Science

Behind Science Fraud, Chapter 5

Featured image We began this new occasional series with the story of the Science magazine study about how people changed their mind on gay marriage based on a short conversations with a real live gay people, but in which the data was faked by the graduate student co-author, Michael LaCour. It now appears that LaCour, whose pending appointment at Princeton based on his work is in doubt, made up more than just »

Behind Science Fraud, Chapter 4

Featured image Richard Horton, the editor of The Lancet, the pre-eminent medical journal that was stung by one of the worst science frauds of the last decade (Andrew Wakefield’s phony vaccine-autism link paper), has a fascinating note reporting on the conversations at a recent conference of scientists in the UK about the problems of scientific review. A few of his statements are genuinely eye-popping: “A lot of what is published is incorrect.” I’m »

Behind Science Fraud, Chapter 3

Featured image Our first installment in this series took note of the NY Times op-ed by Adam Marcus, managing editor of Gastroenterology & Endoscopy News, and Ivan Oransky, global editorial director of MedPage Today (both are co-founders of retractionwatch.com), but now they’re back with another, longer piece at Nautilus that goes into more detail, and offers more shocking examples (such as the Japanese scientist who fabricated a whopping 183 papers that got »

Behind Science Fraud, Chapter 2

Featured image We’ve been following the story of the apparently fraudulent article in Science about whether people will change their mind about gay marriage after a short conversation with a real live gay person (I guess watching Will & Grace and Modern Family reruns just doesn’t quite do the trick), as well as yesterday’s excellent op-ed in the NY Times about the pervasive problem of scientific journals and media credulity. Tomorrow’s New York Times »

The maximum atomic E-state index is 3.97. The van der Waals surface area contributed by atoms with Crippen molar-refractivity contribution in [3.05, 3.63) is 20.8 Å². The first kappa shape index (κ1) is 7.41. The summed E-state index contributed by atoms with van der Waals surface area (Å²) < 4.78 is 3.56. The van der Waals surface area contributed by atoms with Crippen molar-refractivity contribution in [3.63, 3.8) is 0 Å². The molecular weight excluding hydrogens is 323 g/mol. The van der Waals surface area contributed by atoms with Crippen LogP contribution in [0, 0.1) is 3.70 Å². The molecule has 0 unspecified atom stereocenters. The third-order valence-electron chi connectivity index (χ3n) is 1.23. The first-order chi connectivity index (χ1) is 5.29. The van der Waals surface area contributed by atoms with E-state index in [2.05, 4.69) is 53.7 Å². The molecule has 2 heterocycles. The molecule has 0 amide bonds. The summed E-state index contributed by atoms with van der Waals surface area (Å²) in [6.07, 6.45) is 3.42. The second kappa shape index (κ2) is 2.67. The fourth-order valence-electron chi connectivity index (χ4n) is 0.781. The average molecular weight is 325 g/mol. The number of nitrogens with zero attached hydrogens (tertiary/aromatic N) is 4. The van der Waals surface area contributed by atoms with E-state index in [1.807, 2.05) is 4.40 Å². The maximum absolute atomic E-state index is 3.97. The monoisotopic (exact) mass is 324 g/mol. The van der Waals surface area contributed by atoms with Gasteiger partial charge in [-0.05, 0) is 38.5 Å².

Science and Scientism, Revisited

Featured image Steve wrote an important essay here a couple of weeks ago, titled Science Versus Scientism. Ken Haapala, President of the Science and Environmental Policy Project, leads off this week’s The Week That Was with an appreciation of Steve’s post: Science and Scientism: One of the chosen ones for the political witch hunt, Steven Hayward wrote a short essay differentiating between the practice of science, which can be described as objectively »

John Nash, RIP

Featured image Sad news this morning of the car accident death, at age 86, of Nobel Prize winning economist and mathematician John Nash, made more publicly famous (if not entirely accurately) in A Beautiful Mind. A psychiatrist friend posted the following note on Facebook about the news: Let me try, surely in vain, to set the record straight as there are so many subtle but horrifying myths that the Left has created »

Behind Science Fraud

Featured image We reported here the other day about the latest fraudulent article in Science magazine, but don’t miss the op-ed about the broader problem of science fraud in today’s New York Times by Adam Marcus and Ivan Oransky (who is one of the founders of RetractionWatch). Here’s the most relevant excerpt: Science fetishizes the published paper as the ultimate marker of individual productivity. And it doubles down on that bias with »

Paging Dr. Emily Litella: Another Science Fraud Exposed

Featured image Last December Science magazine published the results of a survey that found people who had a conversation of at little as 20 minutes with a gay person changed their mind about gay marriage. You may well wonder why Science, usually concerned with settled scientific matters like global warming climate change, would jump on a research survey more suited for a public opinion or social science journal, and further you’d wonder »

Science Versus “Scientism”